Mikael Hed on the future for its feathery franchise.
What more can you say about Angry Birds? Plenty if you're Rovio Mobile CEO Mikael Hed, who was a star turn at the LeWeb conference in Paris this morning.
"The game has sold more than 12 million copies, and then in addition there are something like 30 million or more free downloads on the different platforms," said Hed.
He also talked about the decision to make Angry Birds free and ad-supported on Android.
"We looked at the Android Market and realised that... not all customers were able to download through the Android Market," he said.
"For us that was a big concern. We wanted to make sure that everybody would have access to the game. And the paid apps on Android Market are not available in all countries, and not in every country for all operators. So we ended up with the advertising model, and that's worked out very well."
Did that come as a surprise? Hed said not entirely, since Rovio had a good idea of how much people are playing the game.
"The future will hold many more apps that will be advertising revenue based, simply because that's a great way to capture users for a long time within the one app and to have the ads visible to them. I think that it will at least very well complement TV ads and radio ads."
Could there be an ad-supported Angry Birds game on iPhone then, extending that logic?
"It's possible, but on the iPhone the commercial model works very well. There is one shop, everybody uses it, and Apple forces everybody to register for iTunes before they use the phones, so everybody can buy on iPhone."
Hed denied that Rovio is finding Android fragmentation a major headache, despite well-documented problems getting Angry Birds to work on cheaper Android devices. As a former Java games developer, porting hardly fazes the company.
Rovio "may" do a lightweight version of the game for lower-end Android handsets - it seems like it's not a certainty.
Hed also scuppered suggestions that Rovio has a tense relationship with Microsoft, saying it's working on a Windows Phone 7 version of the game. It seems Google's new Chrome store is also on the Angry Birds agenda.
"Chrome is very interesting, and we are looking at that also... Just like Android, it remains to be seen how widely the payment coverage is. The revenue split is certainly interesting between the developer and the store."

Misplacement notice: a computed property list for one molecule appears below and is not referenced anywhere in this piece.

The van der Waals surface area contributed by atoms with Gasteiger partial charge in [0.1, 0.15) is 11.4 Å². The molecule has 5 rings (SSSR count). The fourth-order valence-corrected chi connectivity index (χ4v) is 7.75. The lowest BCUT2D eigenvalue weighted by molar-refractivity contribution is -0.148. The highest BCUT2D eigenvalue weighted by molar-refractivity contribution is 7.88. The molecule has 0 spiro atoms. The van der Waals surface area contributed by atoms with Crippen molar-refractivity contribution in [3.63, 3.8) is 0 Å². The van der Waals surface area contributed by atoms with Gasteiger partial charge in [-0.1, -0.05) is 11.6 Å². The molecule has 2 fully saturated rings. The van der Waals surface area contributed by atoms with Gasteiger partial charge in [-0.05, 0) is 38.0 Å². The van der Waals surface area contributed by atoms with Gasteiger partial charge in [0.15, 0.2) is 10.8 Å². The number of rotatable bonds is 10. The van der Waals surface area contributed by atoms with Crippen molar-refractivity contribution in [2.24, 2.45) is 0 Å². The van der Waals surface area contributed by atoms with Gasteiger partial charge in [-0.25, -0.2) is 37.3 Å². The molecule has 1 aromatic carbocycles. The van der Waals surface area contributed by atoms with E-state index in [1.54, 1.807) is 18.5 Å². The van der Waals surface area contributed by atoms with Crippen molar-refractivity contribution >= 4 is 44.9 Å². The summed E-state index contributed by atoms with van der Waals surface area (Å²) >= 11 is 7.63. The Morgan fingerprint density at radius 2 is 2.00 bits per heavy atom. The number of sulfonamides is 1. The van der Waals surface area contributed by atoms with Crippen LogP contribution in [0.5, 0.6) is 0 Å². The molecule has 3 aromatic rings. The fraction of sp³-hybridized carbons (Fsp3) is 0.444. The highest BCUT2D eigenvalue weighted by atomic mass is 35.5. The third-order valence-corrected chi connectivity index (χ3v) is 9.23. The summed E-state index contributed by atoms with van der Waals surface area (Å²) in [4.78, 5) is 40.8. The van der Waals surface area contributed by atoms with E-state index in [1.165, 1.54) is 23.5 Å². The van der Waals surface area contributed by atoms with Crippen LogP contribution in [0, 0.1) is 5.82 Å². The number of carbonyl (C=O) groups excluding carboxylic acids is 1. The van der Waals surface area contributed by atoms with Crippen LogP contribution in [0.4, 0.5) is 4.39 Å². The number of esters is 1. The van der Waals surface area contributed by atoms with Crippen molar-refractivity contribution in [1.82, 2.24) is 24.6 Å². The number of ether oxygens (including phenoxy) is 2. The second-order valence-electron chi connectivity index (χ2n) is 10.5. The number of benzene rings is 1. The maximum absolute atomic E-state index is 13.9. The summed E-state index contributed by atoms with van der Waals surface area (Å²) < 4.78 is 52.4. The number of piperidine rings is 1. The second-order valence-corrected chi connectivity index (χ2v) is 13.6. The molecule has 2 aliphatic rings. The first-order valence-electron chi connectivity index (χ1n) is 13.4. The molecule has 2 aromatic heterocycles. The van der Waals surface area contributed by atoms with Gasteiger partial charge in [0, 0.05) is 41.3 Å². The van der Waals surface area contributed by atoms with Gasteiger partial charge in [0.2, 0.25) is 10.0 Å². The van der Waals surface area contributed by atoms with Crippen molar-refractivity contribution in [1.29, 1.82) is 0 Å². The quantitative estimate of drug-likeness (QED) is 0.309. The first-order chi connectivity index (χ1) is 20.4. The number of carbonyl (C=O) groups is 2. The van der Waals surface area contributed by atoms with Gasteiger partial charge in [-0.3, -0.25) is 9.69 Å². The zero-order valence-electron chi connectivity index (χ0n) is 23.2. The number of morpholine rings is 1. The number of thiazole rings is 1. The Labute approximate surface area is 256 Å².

Hed confirmed that Rovio is also working on a Facebook game based on Angry Birds, before moving onto the physical plush toys that are being released this month.
"The results have been very encouraging," he said, confirming that the initial batch has sold out. "We are waiting for more toys to arrive from China!"
Rovio now has a button in several versions of Angry Birds to drive players to the company's web-store to buy the toys.
"Next year, we will definitely move into consoles as well," said Hed, getting back to the game itself. "We are most interested in the download model side."
He also said Rovio is looking at allowing players to pick up their Angry Birds game across different platforms, as it rolls out to more devices.
And the movie? "We have looked very closely at the movie side, but the issue for us is that any movie we make will take four years to get into theatres. We are more keen to see something come out faster... Right now we're focused more on the smaller screen."
Rovio has expanded from 12 people to 40 this year, and Hed said that "next up, we're working on bringing out new titles that may or may not be Angry Birds related".
Hed declined to talk in too much depth about Rovio's finances, but he did clarify that the company is "very very profitable, even at our very fast base of expansion, we don't have a problem in covering that with our income".
Might smoeone be interested in acquiring Rovio? "I like that type of interest," grinned Hed. "There is a lot of interest, it's good to have those kind of talks, but for now we've been keen to build our own business and see where we get to."